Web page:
Sunday, April 1, 2012

Birds of the Rainforest Van

Mickey waves to his audience.

With the multitudes of critters you can see at The Living Planet Aquarium, it's hard to believe that there are even more animals being cared for behind the scenes. Those who participate in the aquarium's Penguin Encounter program are brought into a quiet back area and introduced to a group of birds with a special mission. Dusty the African Gray Parrot, Mickey the Eclectus Parrot, and Mingo the Blue and Gold Macaw are trained specifically to take part in the aquarium's Rainforest Van program. 

Mingo shows off his wingspan.
Education staff and a selection of birds travel in the Rainforest Van three times per week to second and third grade classes in the Wasatch area. Using rainforests as the theme, the programs cover elements of the required curriculum for each grade. For second graders, the subjects of the lesson are weather and food chains, while third graders learn about the layers of the rainforest and the difference between living and nonliving things.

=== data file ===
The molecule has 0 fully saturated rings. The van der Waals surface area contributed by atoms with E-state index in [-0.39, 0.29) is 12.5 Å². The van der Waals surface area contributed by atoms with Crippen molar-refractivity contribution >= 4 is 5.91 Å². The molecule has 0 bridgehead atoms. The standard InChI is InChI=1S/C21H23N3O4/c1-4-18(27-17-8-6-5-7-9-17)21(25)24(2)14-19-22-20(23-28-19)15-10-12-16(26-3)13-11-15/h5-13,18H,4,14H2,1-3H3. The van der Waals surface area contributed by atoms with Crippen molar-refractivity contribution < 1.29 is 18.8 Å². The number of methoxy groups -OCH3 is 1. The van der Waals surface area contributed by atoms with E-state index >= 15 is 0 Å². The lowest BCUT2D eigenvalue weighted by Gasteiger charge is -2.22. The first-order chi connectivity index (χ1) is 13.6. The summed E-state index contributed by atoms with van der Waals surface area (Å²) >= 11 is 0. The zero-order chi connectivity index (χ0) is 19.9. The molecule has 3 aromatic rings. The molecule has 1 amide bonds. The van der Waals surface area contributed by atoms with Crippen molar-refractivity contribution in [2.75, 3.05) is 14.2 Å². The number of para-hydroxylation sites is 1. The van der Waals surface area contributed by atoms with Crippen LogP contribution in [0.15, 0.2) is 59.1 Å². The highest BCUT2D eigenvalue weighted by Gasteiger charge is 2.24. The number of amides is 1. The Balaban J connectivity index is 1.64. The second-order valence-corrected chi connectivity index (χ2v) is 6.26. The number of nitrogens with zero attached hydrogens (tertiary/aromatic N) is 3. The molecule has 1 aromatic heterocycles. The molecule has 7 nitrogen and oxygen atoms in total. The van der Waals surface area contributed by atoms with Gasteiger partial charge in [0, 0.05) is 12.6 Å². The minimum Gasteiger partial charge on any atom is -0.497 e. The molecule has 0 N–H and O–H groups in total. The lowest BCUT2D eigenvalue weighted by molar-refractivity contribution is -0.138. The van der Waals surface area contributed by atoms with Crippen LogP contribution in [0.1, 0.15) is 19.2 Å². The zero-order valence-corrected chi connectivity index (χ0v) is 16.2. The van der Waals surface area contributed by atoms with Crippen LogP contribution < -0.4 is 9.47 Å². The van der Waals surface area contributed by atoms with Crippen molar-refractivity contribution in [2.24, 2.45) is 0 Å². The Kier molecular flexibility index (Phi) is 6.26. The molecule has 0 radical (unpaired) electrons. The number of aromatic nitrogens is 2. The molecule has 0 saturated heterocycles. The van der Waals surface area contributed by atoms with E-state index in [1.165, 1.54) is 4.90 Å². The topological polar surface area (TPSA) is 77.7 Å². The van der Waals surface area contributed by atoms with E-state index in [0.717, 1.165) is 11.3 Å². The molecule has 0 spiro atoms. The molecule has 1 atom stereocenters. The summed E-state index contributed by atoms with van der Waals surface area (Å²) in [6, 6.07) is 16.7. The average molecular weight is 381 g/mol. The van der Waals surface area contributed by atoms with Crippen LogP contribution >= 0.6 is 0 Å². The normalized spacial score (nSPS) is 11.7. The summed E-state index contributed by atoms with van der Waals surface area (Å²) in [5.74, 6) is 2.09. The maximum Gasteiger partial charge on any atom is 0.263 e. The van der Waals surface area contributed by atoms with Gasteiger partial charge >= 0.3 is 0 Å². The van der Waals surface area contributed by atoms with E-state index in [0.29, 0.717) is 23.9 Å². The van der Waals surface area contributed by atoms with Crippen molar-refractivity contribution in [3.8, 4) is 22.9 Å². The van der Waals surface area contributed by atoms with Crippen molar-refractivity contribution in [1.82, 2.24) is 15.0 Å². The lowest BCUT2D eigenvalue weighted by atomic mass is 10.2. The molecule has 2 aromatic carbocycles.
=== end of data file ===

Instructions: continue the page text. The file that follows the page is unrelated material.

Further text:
For both, the program begins with a map lesson to show the students where rainforests are located. Hands-on, interactive activities engage them in learning about the main concepts. At the end, the birds make their appearance, to the delight of the students. The birds are trained to display natural behaviors, such as extending their wings, hanging upside down, and cracking open nuts. Dusty is particularly good at demonstrating a bird's ability to mimic. The students especially love it when he makes sounds like a UFO.

Last year, the Rainforest Van introduced 9,745 students from 106 different schools to the wonder of the rainforest and some of its most charismatic inhabitants. And the birds? They enjoy the program almost as much as the students, being lavished with attention and having a chance to show off their abilities to an adoring audience.

Dusty hangs upside down.

The Rainforest Van program is free to schools. Funding and support is generously provided by Salt Lake County's Zoos, Arts, and Parks, the Utah State Office of Education, and Informal Science Education Enhancement.

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